To begin with, you must take into account what is your specific fitness and health history, and what phase you are going through currently. Do not get carried away by the plethora of researches stating various facts about proteins, and advocating a hundred different methods of protein requirement analysis, like nitrogen balance, variation in calorific intake, and lean mass change in body.  

Protein intake for optimal adaptation/caloric deficit condition:

For example, a research study (Philip and Van Loon-2011) states that the amount of protein needed is determined by endurance performance, leading to breakdown and protein synthesis (muscle building and repair), which is around 1.8 g/kg/day. However the exact requirement depends on the intensity of the resistance training. Also certain other collection of research and study (Eric Helms et al) also maintains that optimum consumption of protein even on a caloric deficit can still be placed at 2g/kg/day.

However a conflict of opinion arises when some of us here say “Hey, but I lift more, and I have been lifting for so many years now! So, how do I determine how much I need?”

The answer to that lies in simple logic: The more your body is adapted to lifting, there will be lesser muscle breakdown and increased protein synthesis when compared to a beginner. So anything more than 1.8grams/kg/day is nothing but a waste of hard-earned money.

What is the verdict?

This definitely is a topic riddled with controversy and lack of consensus. And that’s where the supplement companies take advantage, by using researches that advocate higher protein consumption, some of which state that even 3gms/kg/day is safe. Of course, there are no researches that conclusively prove that high protein intake is unhealthy per se, but we need to understand that saying protein advocacy by supplement brands need not guide us towards the exact amount required by our individual bodies! Getting swayed by what’s written on the container, may not be the ideal way of deciding how much protein is good for you.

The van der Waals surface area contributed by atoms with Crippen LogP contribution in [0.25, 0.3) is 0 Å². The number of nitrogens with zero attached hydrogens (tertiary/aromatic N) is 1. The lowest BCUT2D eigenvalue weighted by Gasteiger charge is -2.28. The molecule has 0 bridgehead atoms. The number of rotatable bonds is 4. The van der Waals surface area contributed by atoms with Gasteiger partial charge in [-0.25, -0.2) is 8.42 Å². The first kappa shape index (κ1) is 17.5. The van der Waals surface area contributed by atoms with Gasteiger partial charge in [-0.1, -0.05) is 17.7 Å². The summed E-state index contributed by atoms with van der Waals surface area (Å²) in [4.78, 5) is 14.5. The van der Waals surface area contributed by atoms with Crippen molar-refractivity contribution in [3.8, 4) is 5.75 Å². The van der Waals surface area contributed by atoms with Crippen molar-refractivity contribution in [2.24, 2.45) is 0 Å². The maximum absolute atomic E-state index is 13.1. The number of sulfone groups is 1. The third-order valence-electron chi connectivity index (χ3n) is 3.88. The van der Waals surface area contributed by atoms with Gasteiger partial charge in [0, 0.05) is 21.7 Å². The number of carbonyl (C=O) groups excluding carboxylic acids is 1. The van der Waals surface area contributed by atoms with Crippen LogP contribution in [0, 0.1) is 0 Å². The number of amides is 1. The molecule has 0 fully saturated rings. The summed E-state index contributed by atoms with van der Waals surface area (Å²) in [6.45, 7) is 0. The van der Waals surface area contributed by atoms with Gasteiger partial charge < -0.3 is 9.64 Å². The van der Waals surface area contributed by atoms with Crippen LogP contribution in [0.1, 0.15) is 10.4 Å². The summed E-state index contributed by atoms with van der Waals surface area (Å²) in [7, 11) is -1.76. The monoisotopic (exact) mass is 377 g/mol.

So is there no way to determine the amount, after all? 

That would totally depend on your fitness journey and your goals. As a thumb rule, the efficiency of your protein intake depends on choosing an optimal value of around 1.8g/kg/day for a beginner or intermediate, and lesser than that for an advanced trainer. However, a higher range can be considered when in a caloric deficit.

To help you decide, here are the normal ranges for protein requirements of an average individual (based on activity type):

Group Protein intake (g/kg/day)

Approx values

men and women (daily requirements) 0.8-1.0
Recreational endurance athletes 0.8-1.0
Resistance athletes (Beginners,Intermediate) 1.8-2.0
Resistance athletes (Advanced) 1.5-1.8


Bottom line – Intake proteins wisely, and you will optimize your muscle-building in no time!



Author Credits – Vinodh V.